Antidepressant medications help correct chemical imbalances in the brain. Selective serotonin reuptake inhibitors Selective serotonin reuptake inhibitors (SSRIs) Agomelatine, a new type of antidepressant, is a possible treatment for major depressive episodes. Several types of drugs can be used to treat depression: Selective serotonin reuptake inhibitors... read more (SSRIs), such as fluoxetine, sertraline, and paroxetine, are the commonly prescribed antidepressants for depressed children and adolescents. Some other antidepressants, including tricyclic antidepressants (such as imipramine), may be slightly more effective, but they tend to have more side effects, so they are rarely used in children.
If folate deficiency is identified in the cerebrospinal fluid, treatment with leucovorin (also called folinic acid) may be helpful.
In children, as in adults, depression often recurs. Children and adolescents should be treated for at least 1 year after symptoms have disappeared. If children have had two or more episodes of major depression, they may be treated indefinitely.
Antidepressants and suicide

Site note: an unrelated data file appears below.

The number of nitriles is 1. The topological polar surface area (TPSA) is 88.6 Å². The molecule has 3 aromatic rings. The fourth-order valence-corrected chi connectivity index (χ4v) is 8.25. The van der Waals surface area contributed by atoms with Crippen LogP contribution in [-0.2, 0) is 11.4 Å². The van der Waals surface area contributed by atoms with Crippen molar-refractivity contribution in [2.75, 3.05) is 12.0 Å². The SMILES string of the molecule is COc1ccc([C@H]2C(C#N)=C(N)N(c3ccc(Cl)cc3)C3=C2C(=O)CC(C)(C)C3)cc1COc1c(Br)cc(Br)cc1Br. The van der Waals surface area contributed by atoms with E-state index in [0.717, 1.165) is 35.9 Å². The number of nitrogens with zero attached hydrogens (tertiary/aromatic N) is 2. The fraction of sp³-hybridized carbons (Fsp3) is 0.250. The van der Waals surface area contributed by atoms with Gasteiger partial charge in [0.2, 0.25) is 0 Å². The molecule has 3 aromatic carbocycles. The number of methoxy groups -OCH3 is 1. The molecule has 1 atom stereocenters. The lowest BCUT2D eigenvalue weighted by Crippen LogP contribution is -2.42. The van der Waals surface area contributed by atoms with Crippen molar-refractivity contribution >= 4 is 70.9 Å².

There has been concern that antidepressants may cause a slight increase in the risk of suicidal thinking and behavior in children and adolescents Suicidal Behavior in Children and Adolescents Suicidal behavior is an action intended to harm oneself and includes suicidal gestures, suicide attempts, and completed suicide. Suicidal ideation is thoughts and plans about suicide. Suicide... read more . This concern led to an overall decrease in the use of antidepressants in children. However, this decrease in the use of antidepressants has been associated with an increase in the rate of death by suicide, perhaps because depression is then not adequately treated in some children.
Studies have been done to try to settle this issue. They found that suicidal thought and attempts may increase very slightly in children who take antidepressants. However, most doctors believe that the benefits outweigh the risks and that children with depression often benefit from drug treatment as long as doctors and family members are alert for worsening symptoms or suicidal thoughts.
Whether or not medications are used, the possibility of suicide is always a concern in any child or adolescent with depression. The following can help reduce the risk:
Parents and mental health care professionals should talk about the issues in depth.
The child or adolescent should be supervised appropriately.
Regular psychotherapy sessions should be included in the treatment plan.
In very severe depression, psychotic symptoms may emerge, for example delusions, hallucinations, and disorganized thinking and speech. These require treatment with a class of medications called antipsychotics Antipsychotic drugs Schizophrenia is a mental disorder characterized by loss of contact with reality (psychosis), hallucinations (usually, hearing voices), firmly held false beliefs (delusions), abnormal thinking... read more .